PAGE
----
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This article was previously published under Q111855
The maximum number of sockets supported by a particular Windows Sockets supplier is implementation-specific. An application should make no assumptions about the availability of a certain number of sockets.
Details of the Windows Sockets implementation are described in the WSAData structure returned by WSAStartup() and defined as follows:
On return from WSAStart() on Windows NT
where iMaxSockets is the maximum number of sockets that a single process can potentially open. A Windows Sockets implementation can provide a global pool of sockets for allocation to any process, or it can allocate per-process resources for sockets. The number can reflect the way in which the Windows Sockets DLL or the networking software was configured. The number can also be used when writing an application as an indication of whether the Windows Sockets implementation can be used by the application.
For example, an X Windows server might check iMaxSockets when it starts. If the number of sockets is less than 8, the application displays an error message instructing the user to reconfigure the networking software. (This is a situation in which the szSystemStatus text might be used.) There is no guarantee that a particular application can actually allocate iMaxSockets sockets, because there may be other Windows Sockets applications in use.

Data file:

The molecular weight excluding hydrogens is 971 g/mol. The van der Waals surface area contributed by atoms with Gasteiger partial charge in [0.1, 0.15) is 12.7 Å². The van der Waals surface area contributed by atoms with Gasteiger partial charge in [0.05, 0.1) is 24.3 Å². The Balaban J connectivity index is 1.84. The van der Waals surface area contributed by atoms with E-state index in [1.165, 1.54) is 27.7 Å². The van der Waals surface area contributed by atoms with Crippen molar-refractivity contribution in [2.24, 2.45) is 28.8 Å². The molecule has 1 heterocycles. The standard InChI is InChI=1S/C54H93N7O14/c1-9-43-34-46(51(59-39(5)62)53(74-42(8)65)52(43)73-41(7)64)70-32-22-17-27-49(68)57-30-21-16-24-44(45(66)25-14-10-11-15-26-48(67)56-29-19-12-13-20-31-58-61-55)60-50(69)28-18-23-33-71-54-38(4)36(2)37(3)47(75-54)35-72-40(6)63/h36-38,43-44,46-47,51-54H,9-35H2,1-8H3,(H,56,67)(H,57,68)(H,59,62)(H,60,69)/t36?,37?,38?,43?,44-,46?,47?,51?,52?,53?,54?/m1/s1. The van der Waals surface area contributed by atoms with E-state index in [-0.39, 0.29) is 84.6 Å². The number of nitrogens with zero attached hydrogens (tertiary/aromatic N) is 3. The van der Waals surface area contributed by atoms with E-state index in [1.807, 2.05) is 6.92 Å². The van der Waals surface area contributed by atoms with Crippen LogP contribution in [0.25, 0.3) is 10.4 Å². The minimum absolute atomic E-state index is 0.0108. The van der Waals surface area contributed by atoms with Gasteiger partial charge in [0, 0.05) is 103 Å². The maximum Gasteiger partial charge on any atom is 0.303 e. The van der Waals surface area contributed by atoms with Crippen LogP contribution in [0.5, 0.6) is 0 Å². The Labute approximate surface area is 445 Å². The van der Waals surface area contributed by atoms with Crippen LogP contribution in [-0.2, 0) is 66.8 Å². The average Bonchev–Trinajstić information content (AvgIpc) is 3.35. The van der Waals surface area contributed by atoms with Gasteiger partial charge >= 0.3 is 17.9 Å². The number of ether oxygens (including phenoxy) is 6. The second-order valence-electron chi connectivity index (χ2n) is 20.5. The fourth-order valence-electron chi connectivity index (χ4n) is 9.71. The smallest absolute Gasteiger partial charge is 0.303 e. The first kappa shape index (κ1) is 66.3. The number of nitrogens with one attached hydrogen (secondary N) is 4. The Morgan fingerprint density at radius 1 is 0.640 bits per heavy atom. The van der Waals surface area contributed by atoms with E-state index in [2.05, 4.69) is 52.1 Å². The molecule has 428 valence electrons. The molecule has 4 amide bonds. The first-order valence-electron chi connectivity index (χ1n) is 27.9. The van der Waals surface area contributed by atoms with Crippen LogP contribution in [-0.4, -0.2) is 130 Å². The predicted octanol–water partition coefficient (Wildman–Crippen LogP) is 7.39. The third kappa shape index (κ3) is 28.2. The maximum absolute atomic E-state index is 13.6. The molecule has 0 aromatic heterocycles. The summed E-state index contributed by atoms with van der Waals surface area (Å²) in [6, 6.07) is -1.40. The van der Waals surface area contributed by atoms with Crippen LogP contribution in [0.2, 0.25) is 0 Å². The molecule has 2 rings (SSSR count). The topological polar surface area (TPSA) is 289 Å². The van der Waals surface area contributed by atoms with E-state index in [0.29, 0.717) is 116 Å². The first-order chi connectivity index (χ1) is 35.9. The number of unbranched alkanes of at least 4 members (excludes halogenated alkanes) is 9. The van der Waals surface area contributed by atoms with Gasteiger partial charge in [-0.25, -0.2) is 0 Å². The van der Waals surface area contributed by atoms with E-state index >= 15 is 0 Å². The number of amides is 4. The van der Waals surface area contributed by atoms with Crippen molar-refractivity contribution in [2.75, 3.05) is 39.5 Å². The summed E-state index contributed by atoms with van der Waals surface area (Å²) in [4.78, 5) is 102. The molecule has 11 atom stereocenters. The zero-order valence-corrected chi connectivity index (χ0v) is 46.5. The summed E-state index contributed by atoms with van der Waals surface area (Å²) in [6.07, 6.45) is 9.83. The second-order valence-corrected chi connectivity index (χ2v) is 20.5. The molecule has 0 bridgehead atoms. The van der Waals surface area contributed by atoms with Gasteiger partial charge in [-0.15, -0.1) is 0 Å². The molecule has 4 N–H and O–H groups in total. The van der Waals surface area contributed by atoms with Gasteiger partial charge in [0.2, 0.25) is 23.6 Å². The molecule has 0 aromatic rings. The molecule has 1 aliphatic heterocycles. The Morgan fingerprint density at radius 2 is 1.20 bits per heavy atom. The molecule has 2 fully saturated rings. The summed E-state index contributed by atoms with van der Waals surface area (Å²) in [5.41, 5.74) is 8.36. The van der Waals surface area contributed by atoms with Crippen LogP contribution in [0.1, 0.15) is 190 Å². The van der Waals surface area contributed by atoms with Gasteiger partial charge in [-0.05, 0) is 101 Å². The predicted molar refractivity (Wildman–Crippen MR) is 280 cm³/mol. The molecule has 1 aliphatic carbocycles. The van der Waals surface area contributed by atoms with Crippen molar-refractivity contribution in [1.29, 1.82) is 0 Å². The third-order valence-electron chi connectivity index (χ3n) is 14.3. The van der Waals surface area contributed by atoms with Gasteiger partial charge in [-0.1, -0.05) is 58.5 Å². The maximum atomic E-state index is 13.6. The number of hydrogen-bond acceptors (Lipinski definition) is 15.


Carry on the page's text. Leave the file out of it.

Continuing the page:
However, independent of the number of sockets supported by a particular implementation is the issue of the maximum number of sockets that an application can actually use.
The maximum number of sockets that a Windows Sockets application can use is determined at compile time by the manifest constant FD_SETSIZE. To do this, from the Win32 SDK WINSOCK.H file:
This value is used in constructing the fd_set structures used in select(). The default value in WINSOCK.H is 64. If an application is designed to be capable of working with more than 64 sockets, define the manifest FD_SETSIZE in every source file before including WINSOCK.H. One way of doing this is to include the definition within the compiler options in the makefile, such as adding -DFD_SETSIZE=128 as an option to the compiler command line for Microsoft C.
NOTE: Defining FD_SETSIZE as a particular value has no effect on the actual number of sockets provided by a Windows Sockets implementation.